Joint Project on Participatory Democracy

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This document has been made available in electronic format
     by the International Co-operative Alliance ICA
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                      January 1996


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        Joint Project on Participatory Democracy
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by Masayuki Yamagishi, Lou Hammond Ketilson, Per-Olof Jonsson, Iain
Macdonald, Loris Ferini*


Background and Focus

I remember being at the ICA Stockholm Congress in 1988 and hearing Chairman
Marcus talk about basic values. Two of the four key words in his proposal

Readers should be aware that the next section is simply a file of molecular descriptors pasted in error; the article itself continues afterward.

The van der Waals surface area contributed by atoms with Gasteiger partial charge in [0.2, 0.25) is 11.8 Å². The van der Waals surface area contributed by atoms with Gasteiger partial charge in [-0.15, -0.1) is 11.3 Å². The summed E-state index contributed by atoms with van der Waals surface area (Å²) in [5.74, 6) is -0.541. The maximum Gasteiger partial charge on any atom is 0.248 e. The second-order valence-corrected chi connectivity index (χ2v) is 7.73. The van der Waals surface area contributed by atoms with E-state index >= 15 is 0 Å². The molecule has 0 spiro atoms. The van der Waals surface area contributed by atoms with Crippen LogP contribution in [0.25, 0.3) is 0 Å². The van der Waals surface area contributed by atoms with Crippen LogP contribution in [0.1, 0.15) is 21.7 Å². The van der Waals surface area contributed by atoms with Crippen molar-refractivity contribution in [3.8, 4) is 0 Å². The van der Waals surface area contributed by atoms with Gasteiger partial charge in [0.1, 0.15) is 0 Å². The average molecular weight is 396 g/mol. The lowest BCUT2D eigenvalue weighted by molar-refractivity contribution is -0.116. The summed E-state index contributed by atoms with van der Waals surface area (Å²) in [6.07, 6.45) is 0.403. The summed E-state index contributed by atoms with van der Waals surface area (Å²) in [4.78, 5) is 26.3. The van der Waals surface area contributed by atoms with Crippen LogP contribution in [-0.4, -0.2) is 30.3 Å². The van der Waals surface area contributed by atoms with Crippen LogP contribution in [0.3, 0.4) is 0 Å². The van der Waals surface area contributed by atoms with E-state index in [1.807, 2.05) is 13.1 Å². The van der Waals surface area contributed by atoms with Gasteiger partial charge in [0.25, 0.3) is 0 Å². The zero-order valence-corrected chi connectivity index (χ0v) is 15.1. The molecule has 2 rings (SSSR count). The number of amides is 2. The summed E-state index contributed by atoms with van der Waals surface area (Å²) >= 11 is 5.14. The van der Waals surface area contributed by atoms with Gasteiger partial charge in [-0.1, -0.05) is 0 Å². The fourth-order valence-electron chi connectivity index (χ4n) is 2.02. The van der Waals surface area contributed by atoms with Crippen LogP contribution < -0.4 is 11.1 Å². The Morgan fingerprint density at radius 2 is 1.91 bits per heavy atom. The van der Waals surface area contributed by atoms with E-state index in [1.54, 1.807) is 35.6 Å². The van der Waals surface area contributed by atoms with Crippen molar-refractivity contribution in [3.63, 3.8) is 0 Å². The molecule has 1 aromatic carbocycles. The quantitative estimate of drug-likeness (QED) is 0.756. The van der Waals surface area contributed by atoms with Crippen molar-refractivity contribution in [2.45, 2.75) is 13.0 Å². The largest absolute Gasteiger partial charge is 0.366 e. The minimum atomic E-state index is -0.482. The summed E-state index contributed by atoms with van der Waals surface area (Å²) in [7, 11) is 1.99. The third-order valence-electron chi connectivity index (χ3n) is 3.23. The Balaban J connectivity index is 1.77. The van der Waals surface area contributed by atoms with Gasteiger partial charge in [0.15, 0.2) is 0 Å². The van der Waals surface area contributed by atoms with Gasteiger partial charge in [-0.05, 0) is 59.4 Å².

struck me: 'democracy' and 'participation'. They started me thinking. I was
also reminded of Dr Laidlaw's report for the ICA Moscow Congress in 1980,
in which he warned of an ideological crisis in the movement.

Those words - democracy and participation - would not go away. They began
burrowing deep into my mind, like seeds taking root. Jack Craig, in Canada,
and Per-Olof Jonsson, in Sweden, watered those seeds. The support of Ivano
Barberini in Italy, Graham Melmoth in the UK and Roland Svensson in Sweden
kept the plants (democracy and participation) growing.

The project came into focus in 1992, at the ICA Tokyo Congress where Sven
Ake Book proposed five basic values. Our project settled on the second
value: participatory democracy.

Historically, co-ops have fulfilled the socioeconomic needs inherent in